This project seeks to widen the field of possible explanations. I ask the reader to consider the explanatory value, and paradoxical consequences, of a hypothesized health right. Other scholars have sought to explain health jurisprudence by postulating a Lochner-style or libertarian right to bodily autonomy operating in these health cases. (20) Indeed the "ideological" nature of health decisions has caused significant concern if not outrage in the field. As Abigail Moncrieff points out, "the importation of libertarian norms into structural analyses... is the feature of the ACA litigation that has proven most rankling to the legal academy." (21) This article, while agreeing that norms have been "imported" into the "structural analyses," (22) seeks to disrupt the false necessity of the libertarian background norms. There are other strands of thinking within our jurisprudential inheritance available for extrapolation, even if we restrict ourselves solely to negative rather than positive rights. (23) The neoliberal account is not the only story we can tell about ourselves. If we wish to postulate background rights to map health law terrain, we have a wider range of political options to choose from and possibly reconstruct. (24)


What is health, what are rights, and do they mix in our legal system? The United States is one of a small minority of countries where health is not enshrined in the constitution. (25) Although Congress has broad powers to create statutory entitlements through regulation of commerce, the Necessary and Proper Clause, and the power to tax and spend, health has traditionally been left to state actors exercising their police powers. (26) The United States has notoriously refused to ratify the International Convention of Economic, Social and Cultural Rights (ICESCR), Article 12 of which imposes upon Member States the duty to "recognize the right of everyone to the enjoyment of the highest attainable standard of physical and mental health." (27) In 2010, the United States enacted the ACA, (28) which health policy experts complain affords only incomplete rights to means-tested tax credits and nondiscrimination in the health insurance market. (29) Indeed, the ACA grandfathers noncompliant plans, (30) preserves significant state latitude over insurance, (31) excludes undocumented immigrants, (32) and was always expected to leave twenty to thirty million Americans uninsured. (33) Perhaps the strongest "right" originally included in the ACA stemmed from the "mandatory" Medicaid eligibility of individuals up to 133% of poverty as a condition of operating a state Medicaid program. (34) Yet, the Supreme Court has re-interpreted this provision to allow states to opt out of extending Medicaid coverage to low-income childless adults. (35)


1. Relaxing Certain Parameters

Though there may be more demanding definitions of the term, "right," my usage is well within the conventional range. (36) I follow colloquial use, and many other scholars, in including what might also be understood as liberties, immunities, and even powers, as the distinctions are disputed anyway. (37)

a. Dworkin 's Account of Rights

More specifically my use relies upon Ronald Dworkin's account of rights, which he describes as "individuated" social norms of such force that they "trump" ordinary background justifications. (38) Indeed rights are not simply weighed together with all other considerations because they exist precisely in order to preclude certain ordinary background considerations from determining results. (39)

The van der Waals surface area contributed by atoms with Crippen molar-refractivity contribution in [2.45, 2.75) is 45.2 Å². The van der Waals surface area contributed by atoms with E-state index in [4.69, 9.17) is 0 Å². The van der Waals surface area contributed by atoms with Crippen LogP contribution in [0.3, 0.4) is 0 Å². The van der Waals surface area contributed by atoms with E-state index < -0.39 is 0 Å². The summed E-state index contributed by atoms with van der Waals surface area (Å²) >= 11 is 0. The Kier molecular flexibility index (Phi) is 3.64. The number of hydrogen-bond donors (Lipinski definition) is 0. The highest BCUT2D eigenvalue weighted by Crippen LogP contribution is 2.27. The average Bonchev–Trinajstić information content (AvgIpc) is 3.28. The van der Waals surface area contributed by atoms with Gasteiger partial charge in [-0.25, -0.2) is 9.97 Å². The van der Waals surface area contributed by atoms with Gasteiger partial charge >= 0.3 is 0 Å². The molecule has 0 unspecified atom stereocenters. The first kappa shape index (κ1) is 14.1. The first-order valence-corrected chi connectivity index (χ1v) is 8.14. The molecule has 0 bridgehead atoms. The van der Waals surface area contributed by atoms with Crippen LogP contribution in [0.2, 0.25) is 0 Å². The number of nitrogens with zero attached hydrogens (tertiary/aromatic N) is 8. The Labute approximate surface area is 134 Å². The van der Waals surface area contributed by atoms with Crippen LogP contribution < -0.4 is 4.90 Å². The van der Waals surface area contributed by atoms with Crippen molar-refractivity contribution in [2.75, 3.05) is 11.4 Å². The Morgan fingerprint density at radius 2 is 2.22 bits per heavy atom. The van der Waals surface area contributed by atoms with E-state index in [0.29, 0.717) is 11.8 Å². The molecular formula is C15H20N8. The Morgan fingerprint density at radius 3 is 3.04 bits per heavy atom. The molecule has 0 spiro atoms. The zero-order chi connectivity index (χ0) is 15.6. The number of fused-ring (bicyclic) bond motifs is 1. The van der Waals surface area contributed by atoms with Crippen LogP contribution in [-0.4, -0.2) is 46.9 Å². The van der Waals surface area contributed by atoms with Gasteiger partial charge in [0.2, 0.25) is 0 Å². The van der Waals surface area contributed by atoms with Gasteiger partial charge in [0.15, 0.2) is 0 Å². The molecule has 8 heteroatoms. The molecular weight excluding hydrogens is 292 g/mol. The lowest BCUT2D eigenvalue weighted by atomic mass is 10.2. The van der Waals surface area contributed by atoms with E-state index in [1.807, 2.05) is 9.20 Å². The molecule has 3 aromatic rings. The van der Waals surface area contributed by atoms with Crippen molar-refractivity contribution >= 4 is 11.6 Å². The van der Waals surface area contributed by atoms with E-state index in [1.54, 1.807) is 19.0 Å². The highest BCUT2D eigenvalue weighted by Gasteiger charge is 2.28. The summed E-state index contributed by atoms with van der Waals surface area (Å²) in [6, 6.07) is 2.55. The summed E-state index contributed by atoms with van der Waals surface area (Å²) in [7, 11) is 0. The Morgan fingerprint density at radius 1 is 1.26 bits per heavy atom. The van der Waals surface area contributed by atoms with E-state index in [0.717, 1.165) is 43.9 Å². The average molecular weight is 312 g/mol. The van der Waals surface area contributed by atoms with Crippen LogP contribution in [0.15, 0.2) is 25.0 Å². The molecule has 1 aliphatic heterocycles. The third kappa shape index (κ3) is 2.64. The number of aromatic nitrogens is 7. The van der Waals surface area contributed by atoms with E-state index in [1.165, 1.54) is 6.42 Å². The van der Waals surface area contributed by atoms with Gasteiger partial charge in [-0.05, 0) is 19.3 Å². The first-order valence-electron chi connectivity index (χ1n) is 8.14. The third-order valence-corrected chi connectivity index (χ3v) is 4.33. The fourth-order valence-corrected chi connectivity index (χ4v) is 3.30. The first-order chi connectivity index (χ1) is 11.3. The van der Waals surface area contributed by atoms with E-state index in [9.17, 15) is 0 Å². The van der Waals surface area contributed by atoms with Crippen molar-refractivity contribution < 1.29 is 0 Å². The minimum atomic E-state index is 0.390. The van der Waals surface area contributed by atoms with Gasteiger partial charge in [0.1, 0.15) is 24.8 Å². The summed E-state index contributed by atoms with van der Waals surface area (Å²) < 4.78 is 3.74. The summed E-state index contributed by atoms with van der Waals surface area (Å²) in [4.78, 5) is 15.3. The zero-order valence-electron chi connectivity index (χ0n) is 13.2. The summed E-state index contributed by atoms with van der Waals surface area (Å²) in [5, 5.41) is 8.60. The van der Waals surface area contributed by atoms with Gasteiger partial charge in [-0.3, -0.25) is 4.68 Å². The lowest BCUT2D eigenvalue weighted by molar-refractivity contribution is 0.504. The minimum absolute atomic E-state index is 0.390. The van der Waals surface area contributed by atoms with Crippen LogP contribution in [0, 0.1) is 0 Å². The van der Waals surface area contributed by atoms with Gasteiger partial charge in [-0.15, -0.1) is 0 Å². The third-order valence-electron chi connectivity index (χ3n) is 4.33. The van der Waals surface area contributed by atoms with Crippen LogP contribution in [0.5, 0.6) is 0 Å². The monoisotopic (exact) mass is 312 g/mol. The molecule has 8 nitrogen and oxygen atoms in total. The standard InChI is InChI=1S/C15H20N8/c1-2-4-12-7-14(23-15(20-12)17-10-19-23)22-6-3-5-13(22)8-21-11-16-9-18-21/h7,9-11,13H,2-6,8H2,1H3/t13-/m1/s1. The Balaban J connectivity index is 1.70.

Dworkin's rights thus have some distinguishing features as compared to other types of norms: (1) the right is necessarily distributed, or individuated and (2) rights trump certain countervailing justifications for reasons internal to the right. (40)

i. Distributed Nature of Rights

The distributed nature of Dworkin's rights is related to, but not as stringent as the "claiming" feature some ascribe to rights. (41) Dworkin says: "A political right is an individuated political aim." (42) This is because, for Dworkin, the right redounds to some person. (43) However, he recognizes group as well as individual rights. (44) This extension of the rights concept for him arises from the fact that communities often recognize groups as "legal persons." (45)

In Dworkin's elaboration of the rights thesis, rights are distinct from policy goals because they are what are owed to a person (legal or natural) as a result of the fair application of principle, which requires some consistency or generality in treatment. (46) Thus the value, unlike utility, cannot be aggregative. (47) Whenever one case is treated inconsistently, the norm is violated, regardless of the extent to which the norm is served otherwise. In contrast to these principled rights, "policies are propositions that describe goals." (48) Dworkin believes that policies can be traded-off against one another while rights are not similarly defeasible. (49) "Policy arguments in [Dworkin's] usage, presuppose the legitimacy of sacrificing individual to collective interests... [i.e.] utilitarian or social welfare policy...." (50) The point is that unlike policies, where any degree of fulfillment promotes the value while not being required by it, or alternatively, where there may be some critical threshold of provision that suffices, principled rights have an inherently distributed, individuated aspect." Dworkin himself illustrates this by using a health-related example: In confronting each individual to whom the right of contraceptive availability may apply, Dworkin argues that we "cannot say that the first decision gave the community just the amount of sexual liberty it needed, so that no more is required at the time of the second." (52)